The results of the largest genetic study on migraine thus far were published online in the journal Nature Genetics today, June 20. The study was based on DNA samples of 375,000 European, American and Australian participants. Almost 60,000 of them suffer from migraine.
The researchers combined data from 22 genome-wide association studies including new data from around 35,000 migraine sufferers. From the millions of genetic variants analyzed, 38 independent genomic regions were shown to be associated with migraine. Only ten of these regions have been implicated in migraine susceptibility before.
The study was conducted by members of the International Headache Genetics Consortium including migraine research groups from Australia, Denmark, Estonia, Finland, Germany, Iceland, the Netherlands, Norway, Spain, Sweden, the UK and USA.
“Our consortium is devoted to uncovering the genetic causes of migraine and during the past few years we have been able to identify many risk variants. Yet, in this latest, large-scale study, tens of new genetic risk factors were discovered. Because all of these variants modify the disease risk only slightly, the effect could only be seen when this large amount of samples became available,” said Professor Aarno Palotie, leader of the International Headache Genetics Consortium.
“We simply can’t overstate the importance of international collaboration when studying genetics of complex, common diseases,” continues Palotie who works as a Research Director at the Institute for Molecular Medicine Finland (FIMM), University of Helsinki, and is an associate member at the Broad Institute of MIT and Harvard.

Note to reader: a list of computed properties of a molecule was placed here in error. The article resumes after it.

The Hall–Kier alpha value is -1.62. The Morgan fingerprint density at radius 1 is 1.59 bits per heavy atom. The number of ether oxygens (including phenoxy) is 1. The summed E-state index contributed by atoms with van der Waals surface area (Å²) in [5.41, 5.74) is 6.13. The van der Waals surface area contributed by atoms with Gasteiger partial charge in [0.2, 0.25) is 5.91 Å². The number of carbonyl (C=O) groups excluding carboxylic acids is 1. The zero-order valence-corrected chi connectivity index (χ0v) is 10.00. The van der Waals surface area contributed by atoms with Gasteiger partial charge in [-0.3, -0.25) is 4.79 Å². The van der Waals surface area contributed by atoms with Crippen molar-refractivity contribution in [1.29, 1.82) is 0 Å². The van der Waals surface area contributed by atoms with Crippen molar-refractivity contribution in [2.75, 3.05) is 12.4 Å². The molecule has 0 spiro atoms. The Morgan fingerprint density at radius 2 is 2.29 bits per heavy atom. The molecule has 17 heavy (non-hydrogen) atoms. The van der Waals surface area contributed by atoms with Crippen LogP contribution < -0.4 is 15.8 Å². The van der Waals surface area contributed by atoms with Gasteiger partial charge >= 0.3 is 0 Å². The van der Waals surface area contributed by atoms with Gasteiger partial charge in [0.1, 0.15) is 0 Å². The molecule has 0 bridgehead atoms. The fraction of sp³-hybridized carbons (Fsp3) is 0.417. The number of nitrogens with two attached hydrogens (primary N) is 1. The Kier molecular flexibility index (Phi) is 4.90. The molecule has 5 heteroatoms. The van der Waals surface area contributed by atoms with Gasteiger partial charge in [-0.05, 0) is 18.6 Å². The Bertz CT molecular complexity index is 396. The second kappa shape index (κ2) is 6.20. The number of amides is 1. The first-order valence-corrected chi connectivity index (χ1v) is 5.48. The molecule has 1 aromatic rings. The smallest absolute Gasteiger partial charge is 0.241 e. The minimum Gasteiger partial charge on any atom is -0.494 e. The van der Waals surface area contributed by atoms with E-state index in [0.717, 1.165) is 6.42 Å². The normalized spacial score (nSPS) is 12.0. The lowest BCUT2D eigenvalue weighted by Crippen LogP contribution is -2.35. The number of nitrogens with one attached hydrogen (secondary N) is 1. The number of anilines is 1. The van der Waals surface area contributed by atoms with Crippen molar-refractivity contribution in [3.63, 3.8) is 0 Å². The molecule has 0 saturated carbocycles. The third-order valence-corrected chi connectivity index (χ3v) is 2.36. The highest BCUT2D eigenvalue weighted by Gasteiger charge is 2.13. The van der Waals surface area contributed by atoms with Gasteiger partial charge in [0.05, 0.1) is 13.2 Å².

Migraine is a debilitating disorder affecting around 1 in 7 people worldwide, but its molecular mechanisms remain poorly understood which makes developing new treatments challenging.
When the researchers took a closer look on the genomic areas pinpointed in the study, they noticed that most of them overlap with known genes. Interestingly, as many as nine of the genes have been previously associated with some vascular disease and four more are known to be involved in the regulation of vascular tone, supporting the importance of blood vessels in migraine attacks.
“These genetic findings are the first concrete step towards developing personalized, evidence-based treatments for this very complex disease. We doctors have known for a long time that migraine patients differ from each other and the drugs that work for some patients are completely inefficient for others,” said Professor John-Anker Zwart from the Oslo University Hospital.
“In the future, we hope that this information can be utilized in dividing the patients into different genetic susceptibility groups for clinical drug trials, thus increasing the chances of identifying the best possible treatment for each subgroup,” he continues.
“These interesting findings linking migraine with vascular dysfunction were generated using novel computational approaches that utilize and combine data from various international biological databases. Such datasets are invaluable in situations like this when tissue samples from patients are not readily available, underscoring the importance of data sharing,” commented Dr. Benjamin Neale from the Broad Institute of MIT and Harvard.